Overweight and obese individuals with early stage type II diabetes (T2D) tend to have more severe and progressive abnormalities in brain structure and cognition than do normal-weight people

That's a bummer. :\ I'm sorry. I can offer some good safe non-medical advice that might (emphasis on might) help if you haven't already tried it. I hope you find it useful. If not, well, I tried.

  • Regular exercise. Find one that you enjoy, do it as regularly as you can. The benefits of exercise cannot be overstated. It may improve your sleep, your mood, and your energy and it will very likely improve your bloodwork (triglycerideds/HGA1C/BP). Generally, the best time to exercise is in the morning but doing it just before bed can help some people with sleep if they are prone to sleep problems.
  • Try to eat mainly fresh vegetables and fruits with good healthy protein (fish, white meat, legumes, nuts, eggs). Avoid processed/added sugar as much as you can. This might sound like fluff advice but it's not. What you eat can massively impact how you feel, including your mood.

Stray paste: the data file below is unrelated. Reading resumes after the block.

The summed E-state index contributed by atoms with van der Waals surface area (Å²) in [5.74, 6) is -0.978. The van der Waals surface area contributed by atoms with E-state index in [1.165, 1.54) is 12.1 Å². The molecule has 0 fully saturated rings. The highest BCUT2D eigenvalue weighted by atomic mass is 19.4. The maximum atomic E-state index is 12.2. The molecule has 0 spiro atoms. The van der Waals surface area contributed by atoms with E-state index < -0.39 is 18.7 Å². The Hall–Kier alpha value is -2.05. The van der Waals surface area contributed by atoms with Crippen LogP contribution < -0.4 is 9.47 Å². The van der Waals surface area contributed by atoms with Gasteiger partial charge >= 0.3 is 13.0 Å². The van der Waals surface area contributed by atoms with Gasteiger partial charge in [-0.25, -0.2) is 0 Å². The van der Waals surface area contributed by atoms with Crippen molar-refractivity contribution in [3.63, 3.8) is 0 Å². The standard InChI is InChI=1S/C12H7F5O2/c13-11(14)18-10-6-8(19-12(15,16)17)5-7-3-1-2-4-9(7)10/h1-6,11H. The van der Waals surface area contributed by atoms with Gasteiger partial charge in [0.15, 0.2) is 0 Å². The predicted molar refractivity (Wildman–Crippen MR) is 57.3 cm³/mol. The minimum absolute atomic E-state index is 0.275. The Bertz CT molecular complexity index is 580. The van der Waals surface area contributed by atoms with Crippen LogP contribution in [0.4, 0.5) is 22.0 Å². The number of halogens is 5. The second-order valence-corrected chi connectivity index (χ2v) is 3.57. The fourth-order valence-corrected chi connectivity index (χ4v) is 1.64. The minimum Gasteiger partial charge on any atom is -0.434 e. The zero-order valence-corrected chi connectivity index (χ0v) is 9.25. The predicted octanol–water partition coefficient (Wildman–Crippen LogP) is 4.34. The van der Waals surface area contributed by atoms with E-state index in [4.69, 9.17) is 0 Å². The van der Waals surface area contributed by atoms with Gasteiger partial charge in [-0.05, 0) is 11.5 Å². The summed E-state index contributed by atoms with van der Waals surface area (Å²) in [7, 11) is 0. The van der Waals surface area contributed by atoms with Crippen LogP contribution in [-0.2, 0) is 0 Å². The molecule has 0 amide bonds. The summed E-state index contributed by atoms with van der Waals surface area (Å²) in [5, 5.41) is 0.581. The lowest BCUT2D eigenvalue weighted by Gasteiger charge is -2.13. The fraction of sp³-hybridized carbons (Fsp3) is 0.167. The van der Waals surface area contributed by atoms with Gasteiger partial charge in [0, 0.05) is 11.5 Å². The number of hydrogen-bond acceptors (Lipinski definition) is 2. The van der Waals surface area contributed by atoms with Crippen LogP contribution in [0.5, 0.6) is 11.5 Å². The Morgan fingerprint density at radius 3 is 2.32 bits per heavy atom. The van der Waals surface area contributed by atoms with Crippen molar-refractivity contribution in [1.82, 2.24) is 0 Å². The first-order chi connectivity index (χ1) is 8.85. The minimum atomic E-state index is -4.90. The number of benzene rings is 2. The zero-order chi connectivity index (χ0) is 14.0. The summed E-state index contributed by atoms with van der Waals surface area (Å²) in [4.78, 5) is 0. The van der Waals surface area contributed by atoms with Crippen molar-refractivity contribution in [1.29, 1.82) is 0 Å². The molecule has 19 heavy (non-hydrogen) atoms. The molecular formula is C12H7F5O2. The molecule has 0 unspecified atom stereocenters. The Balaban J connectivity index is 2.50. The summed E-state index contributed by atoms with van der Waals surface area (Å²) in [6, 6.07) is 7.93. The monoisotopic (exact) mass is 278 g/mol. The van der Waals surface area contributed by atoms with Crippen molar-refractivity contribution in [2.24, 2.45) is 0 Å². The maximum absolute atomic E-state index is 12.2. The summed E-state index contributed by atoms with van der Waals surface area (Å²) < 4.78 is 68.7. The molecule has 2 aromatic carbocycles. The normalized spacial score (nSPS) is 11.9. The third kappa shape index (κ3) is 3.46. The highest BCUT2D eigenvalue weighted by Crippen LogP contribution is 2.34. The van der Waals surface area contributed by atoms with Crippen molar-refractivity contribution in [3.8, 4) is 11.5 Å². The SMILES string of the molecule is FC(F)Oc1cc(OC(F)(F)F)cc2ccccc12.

• Don't be on computer/phone/TV before bed if you can help it.
  • Don't keep bad foods in easily accessible places like at your desk or by your bed.
  • If you have a problem with trigger-foods, don't even buy them if you can help it. It's easier to say no in the grocery store.
  • If you haven't already, go to your doctor and get a full work up. You'll want lipids, HGA1C, and thyroid in the very least.
  • Don't be afraid to talk to someone. This is an often overlooked and underestimated option that can have a huge impact on your life.
  • Talk with your doctor about whether medication is right for you. This is extremely important. You may have clinical depression due to an inherent chemical imbalance or you may be depressed because you're struggling with your weight and have sleep apnea, both of which can cause depression/stress/anxiety.

I hope you find this helpful. If not, sorry for the unsolicited TL;DR. :P It's a topic that's close to my heart as I have struggled with it too my entire life. For some people, it's just not a problem but for some of us, it's a constant uphill battle that never really ends.

/r/science Thread Parent Link - link.springer.com